This is Lady Grenier. She is a reproduction of an 1858 doll.
The USPS commemorated dolls made in the USA. They published stamps
and the dolls back in 1996.
She is a lovely doll. Her head is made of a resin, and
her body and limbs are made of fabric. She is very well
done, and a good example of the dolls that were produced
by Ludvig Greiner in the early to mid 1800's.
I replaced her arms with muslin, unpainted. Her original
arms were painted, and extremely stiff at her sides. I kept the
painted arms in case someone, someday, wants her back to her
original state. She is 30" tall.
Lady Grenier and my Izanna Walker reproduction, have
become good friends, and enjoy one another's company.
This is a 15/316. I purchased her back in September.
This is another 15/316. I purchased her at the same time as
the other one. I didn't take "before" pictures, because I was in such
a hurry to start on these two little cuties. These are the invoice photo's.
Sometimes I get ahead of myself in the process.
Both dolls came with cute clothes, and nice wigs, especially
this doll. I cleaned her and her costume. Repainted her face and
cleaned and restyled her mohair wig. I named this one "Lillian".
This one received the same treatment. I named this one
after Myrna Loy, a famous actress from the 1940's. Myrna
loves her fresh look. The wig wasn't quite as nice as it use
to be. To short in the back. So we went for a new one.
Myrna is quite pleased with her new wig!
Both dolls are named after movie stars. Lillian is named
after Lillian Gish. Now, these two are "stars", adding to the
Schoenhut collection that just keeps growing.
Fritz and Augustus (Auggie) are enjoying a special treat today.
They have new (old) wheels.
This little doll carriage is so perfect for my boys.
My son, Ray found it at a sale he was at this late summer.
He called and told me about it. Sounded perfect, and the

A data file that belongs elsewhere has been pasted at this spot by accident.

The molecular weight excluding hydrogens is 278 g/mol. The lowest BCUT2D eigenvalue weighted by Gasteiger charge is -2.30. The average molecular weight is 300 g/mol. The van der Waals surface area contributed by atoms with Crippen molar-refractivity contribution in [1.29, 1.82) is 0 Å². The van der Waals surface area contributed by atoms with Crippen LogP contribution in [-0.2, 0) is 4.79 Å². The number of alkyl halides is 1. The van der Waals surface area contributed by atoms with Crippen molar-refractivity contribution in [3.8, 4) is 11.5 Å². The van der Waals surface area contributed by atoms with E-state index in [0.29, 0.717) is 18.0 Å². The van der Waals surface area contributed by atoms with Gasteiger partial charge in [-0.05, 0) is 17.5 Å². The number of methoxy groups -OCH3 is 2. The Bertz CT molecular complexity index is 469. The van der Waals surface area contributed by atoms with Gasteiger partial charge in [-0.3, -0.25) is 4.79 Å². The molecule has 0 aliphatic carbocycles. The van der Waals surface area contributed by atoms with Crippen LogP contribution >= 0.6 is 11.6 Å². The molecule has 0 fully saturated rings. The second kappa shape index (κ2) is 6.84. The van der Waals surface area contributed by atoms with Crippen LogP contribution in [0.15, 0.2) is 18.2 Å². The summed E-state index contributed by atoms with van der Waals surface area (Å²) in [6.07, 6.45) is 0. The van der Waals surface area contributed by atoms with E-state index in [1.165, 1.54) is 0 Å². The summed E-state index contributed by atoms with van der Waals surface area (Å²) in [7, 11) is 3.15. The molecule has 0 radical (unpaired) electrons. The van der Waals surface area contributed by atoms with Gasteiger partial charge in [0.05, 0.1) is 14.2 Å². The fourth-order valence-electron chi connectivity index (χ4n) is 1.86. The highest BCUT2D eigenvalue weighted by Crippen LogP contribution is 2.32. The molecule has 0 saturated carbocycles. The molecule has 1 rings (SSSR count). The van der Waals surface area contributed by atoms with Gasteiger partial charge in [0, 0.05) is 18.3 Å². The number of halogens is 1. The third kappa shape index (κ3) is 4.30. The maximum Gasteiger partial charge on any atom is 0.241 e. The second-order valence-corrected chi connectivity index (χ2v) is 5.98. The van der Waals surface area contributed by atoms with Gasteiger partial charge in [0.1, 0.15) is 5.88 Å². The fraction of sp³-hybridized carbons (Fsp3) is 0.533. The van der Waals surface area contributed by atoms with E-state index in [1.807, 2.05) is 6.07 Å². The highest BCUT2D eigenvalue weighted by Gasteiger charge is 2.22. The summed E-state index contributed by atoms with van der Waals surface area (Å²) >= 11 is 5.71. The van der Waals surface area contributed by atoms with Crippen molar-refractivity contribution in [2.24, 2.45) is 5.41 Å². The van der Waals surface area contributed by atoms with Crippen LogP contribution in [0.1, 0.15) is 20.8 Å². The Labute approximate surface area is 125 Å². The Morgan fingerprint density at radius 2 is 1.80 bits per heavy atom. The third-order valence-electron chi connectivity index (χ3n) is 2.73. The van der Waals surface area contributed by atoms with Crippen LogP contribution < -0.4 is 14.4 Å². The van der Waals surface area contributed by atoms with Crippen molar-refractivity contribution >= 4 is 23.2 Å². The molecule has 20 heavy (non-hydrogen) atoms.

price was unbelievable at $20.00. I said, "Oh, yes!"
The boys are both Schoenhut, Natural Limb babies.
Fritz is 15" and Auggie is 13". Thanks to Ray for gifting
this carriage to the boys and me. We love it.
The only thing this Schoenhut had going for her was the pretty dress. She was
the first sleep-eye, added to my collection. She's 19" tall, and was made between
1921-1928. The Schoenhut company was making an attempt to upgrade their line
of dolls. She is a Miss Dolly, 19/217.
She had obviously been laid on her back, and her eyes succumbed to the heavy
weight of gravity over the years. Her wig was a mohair, and very unruly.
The eyes worked, and opened and shut easily.
Her wooden head was cut open on the back of the head, just enough to
place the eyes in the chamber that had been cut into the head. The eyes were
held in place with a heavy piece of cardboard.
I restored her head, and the rest of her body. The eyes were removed
and repainted this lovely blue. I added a gloss to the surface, too.
The eyes came forward when I reversed the slightly warped cardboard piece
that held them. This pushed the eyes more tightly to the front of her face.
She can still open and close her eyes. I avoid laying her down to rest, so the
eyes don't wander back into her head.
Irene is opposed to naps, and loves her sparkly new blue eyes!
She has a lovely new look. And, once again bright beautiful eyes.
Her wig and dress are brand new. It was fun to create this little yellow dress
for her. The wig was a type were the braids would hang down, but I placed
them up and over her head.